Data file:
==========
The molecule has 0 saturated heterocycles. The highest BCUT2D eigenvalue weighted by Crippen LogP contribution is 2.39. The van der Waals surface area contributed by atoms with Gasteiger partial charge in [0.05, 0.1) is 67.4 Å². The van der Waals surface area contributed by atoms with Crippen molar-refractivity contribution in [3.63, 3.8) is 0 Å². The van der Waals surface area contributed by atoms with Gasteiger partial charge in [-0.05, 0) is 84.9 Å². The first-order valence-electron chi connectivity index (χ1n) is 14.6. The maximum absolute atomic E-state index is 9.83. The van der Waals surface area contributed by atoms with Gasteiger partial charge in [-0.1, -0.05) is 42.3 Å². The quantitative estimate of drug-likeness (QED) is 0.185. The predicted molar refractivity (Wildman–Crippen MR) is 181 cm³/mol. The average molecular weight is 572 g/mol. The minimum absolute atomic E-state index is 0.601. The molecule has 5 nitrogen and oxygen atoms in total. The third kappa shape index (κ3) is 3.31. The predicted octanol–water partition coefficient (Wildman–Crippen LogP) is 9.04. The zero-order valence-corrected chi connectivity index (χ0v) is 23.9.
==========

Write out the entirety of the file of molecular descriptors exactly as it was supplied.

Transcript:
The molecule has 0 saturated heterocycles. The highest BCUT2D eigenvalue weighted by Crippen LogP contribution is 2.39. The van der Waals surface area contributed by atoms with Gasteiger partial charge in [0.05, 0.1) is 67.4 Å². The van der Waals surface area contributed by atoms with Crippen molar-refractivity contribution in [3.63, 3.8) is 0 Å². The van der Waals surface area contributed by atoms with Gasteiger partial charge in [-0.05, 0) is 84.9 Å². The first-order valence-electron chi connectivity index (χ1n) is 14.6. The maximum absolute atomic E-state index is 9.83. The van der Waals surface area contributed by atoms with Gasteiger partial charge in [-0.1, -0.05) is 42.3 Å². The quantitative estimate of drug-likeness (QED) is 0.185. The predicted molar refractivity (Wildman–Crippen MR) is 181 cm³/mol. The average molecular weight is 572 g/mol. The minimum absolute atomic E-state index is 0.601. The molecule has 5 nitrogen and oxygen atoms in total. The third kappa shape index (κ3) is 3.31. The predicted octanol–water partition coefficient (Wildman–Crippen LogP) is 9.04. The zero-order valence-corrected chi connectivity index (χ0v) is 23.9.